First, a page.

I've started, using the links supplied, with getting an ATMega chip running on 8MHz with use of internal oscillator .Then I tested with the blink sketch to see if it worked.
Using a multimeter I checked if the solar panel was supplying voltage and I used a bench power supply to quickly supply an initial load of the supercapacitor. That is also best practice to minimize current leakage according to many websites. With the solar panel it takes a lot of time. ;-)
I'm now in the phase that I can blink an LED for minutes just using the supercap & solar configuration as shown.Next steps are to implement power saving options as mentioned by the nice Helisoph and Nick Gammon website (URLs are delivered).
Low energy settings via Arduino sketches
Today experimented with low energy options based on suggestions from Nick Gammon's website about Atmegq328P power saving. Started directly with the ATMega 328P on breadboard with internal 8Mhz oscillator and performed some tests with power consumption using the 5V from USB PC via USB&serial converter:
- sketch A (empty sketch) 16 mA
- sketch B (sleep mode Power_Down) 375mA/ 0.35 uA
- sketch C (also brown out detection disabled) 0.35uA
- sketch D (also all analog pins defined as output with voltage LOW) 0.2uA
I didn't continue because these low current numbers are already impressive and I need to define what options are needed (analog or digital sensor, I2C or SPI?, time or event based interrupt to wake up the processor, etc.). Based on initial choice for IoT usage scenario I can continue to define settings and improve understanding of power needs.
Another solar panel
Another aspect is the solar panel, I had a small one with a Skottky diode to prevent reverse current to solar panel. I changed it for a GH165x135 solar panel where on the back of the panel I've soldered a Skottky diode 1N5819 (1N5817 is even better) and it works perfectly and gave even 6V output past the diode.
I was surprised because with the forward voltage of the diode I expected something around 5.5V which I preferred because I wanted to use it tot charge a 5.5V supercapacitor. and don't want to overcharge it.
Change of plans with super caps
I've replaced the 5.5V 4F supercapacitor for two 2.7V 10F supercapacitors in series. This equals to 5.4V 5F. To avoid overcharging of the supercaps I saw some solutions using a zener diode to maximize for 5.1V but I didn't have that one. Then I used a MCP1700-5002E, low quiescent current LDO that delivers 5V for the two supercaps in parallel. Between the supercaps and the load I used the MCP1700-3302E to output about 3.3V. This is the voltage from my "power management" breadboard that I will use for my "IoT breadboard" with for now just the Atmega328P and LED for testing. In the next phase this will be replaced by sensors and a communications module. The solar power & storage solution can be improved but for now I'm happy with it.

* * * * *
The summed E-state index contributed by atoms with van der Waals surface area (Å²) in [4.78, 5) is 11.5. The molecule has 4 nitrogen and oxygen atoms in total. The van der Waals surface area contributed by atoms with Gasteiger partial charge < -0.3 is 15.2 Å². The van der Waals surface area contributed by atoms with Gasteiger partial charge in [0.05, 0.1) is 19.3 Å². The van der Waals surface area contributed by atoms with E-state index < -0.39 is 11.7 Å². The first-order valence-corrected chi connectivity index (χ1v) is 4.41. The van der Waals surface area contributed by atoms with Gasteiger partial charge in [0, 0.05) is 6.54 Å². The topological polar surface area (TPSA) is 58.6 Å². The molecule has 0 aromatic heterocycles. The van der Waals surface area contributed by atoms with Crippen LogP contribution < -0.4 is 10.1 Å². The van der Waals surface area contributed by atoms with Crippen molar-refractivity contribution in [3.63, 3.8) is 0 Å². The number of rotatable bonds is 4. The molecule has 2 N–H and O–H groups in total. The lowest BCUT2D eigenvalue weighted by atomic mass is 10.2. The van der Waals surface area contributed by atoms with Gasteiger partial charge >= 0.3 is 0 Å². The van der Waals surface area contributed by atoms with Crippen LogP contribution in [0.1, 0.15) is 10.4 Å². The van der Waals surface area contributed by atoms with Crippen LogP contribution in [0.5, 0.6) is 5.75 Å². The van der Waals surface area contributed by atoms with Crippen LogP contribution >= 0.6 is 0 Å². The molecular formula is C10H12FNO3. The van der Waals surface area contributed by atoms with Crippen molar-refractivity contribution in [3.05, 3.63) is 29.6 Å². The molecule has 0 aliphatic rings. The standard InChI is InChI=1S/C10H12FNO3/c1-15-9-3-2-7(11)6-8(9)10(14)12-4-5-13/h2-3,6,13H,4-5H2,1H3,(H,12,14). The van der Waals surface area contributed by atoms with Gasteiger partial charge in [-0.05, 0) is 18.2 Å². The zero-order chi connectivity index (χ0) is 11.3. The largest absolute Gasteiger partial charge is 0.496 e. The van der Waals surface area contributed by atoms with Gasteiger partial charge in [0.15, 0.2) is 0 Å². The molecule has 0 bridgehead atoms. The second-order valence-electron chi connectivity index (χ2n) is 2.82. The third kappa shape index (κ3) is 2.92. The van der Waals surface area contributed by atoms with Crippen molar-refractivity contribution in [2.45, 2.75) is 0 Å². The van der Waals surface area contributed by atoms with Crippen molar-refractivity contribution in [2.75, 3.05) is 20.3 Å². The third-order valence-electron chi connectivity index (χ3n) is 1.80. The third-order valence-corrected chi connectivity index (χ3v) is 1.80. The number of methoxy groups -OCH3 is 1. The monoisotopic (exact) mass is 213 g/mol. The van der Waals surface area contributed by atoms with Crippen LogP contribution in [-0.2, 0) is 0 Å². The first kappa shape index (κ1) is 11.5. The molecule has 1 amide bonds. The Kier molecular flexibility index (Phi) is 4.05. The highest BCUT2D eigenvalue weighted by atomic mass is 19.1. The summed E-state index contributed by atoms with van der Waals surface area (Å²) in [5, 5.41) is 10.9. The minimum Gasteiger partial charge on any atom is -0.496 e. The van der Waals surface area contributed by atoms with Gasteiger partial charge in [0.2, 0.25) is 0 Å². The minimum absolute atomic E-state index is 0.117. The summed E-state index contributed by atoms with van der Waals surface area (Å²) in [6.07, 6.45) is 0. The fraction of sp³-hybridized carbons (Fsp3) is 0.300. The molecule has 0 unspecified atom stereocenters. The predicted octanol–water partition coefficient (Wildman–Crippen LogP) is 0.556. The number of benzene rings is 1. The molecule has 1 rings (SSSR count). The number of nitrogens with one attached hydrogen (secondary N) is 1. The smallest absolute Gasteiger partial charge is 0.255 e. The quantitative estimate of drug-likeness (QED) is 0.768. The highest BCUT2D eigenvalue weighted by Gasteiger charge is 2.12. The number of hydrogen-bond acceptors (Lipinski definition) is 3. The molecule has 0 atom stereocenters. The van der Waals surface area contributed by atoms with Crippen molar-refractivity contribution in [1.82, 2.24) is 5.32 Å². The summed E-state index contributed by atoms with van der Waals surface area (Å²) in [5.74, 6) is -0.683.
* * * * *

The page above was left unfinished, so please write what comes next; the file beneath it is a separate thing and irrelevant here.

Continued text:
At first I started with 2.7V 10F supercaps in parallel with the idea to run on ever lower voltages as a standard but that was to complex for me and a lot of sensor modules, FTDI USB serial converters that I have are aimed at 5V or 3.3V usage.
ATMega328P VCC versus frequency (from Atmel data sheet)
The used 8 mHz frequency of the MCU is within the range. The sensor is a larger challenge, most (cheap and simple) sensor boards for Arduino come in 3.3V or 5V versions. Most sensor ICs can handle lower voltages, for me the easiest is a digital sensor that handles voltage differences and calibration itself and only outputs what is needed. Using Google search, I've also learned that I2C can go down to 1.8V if needed.
Adjusting fuse settings
I used the Eleccelerator fuse calculator to deternine the fuse settings for the 328P. The main change was enabling the brown out detection (BOD) for a minimum voltage of 1.8V. I know that enabling BOD increases the current use but I don't want to have an instable 328P that...Read more »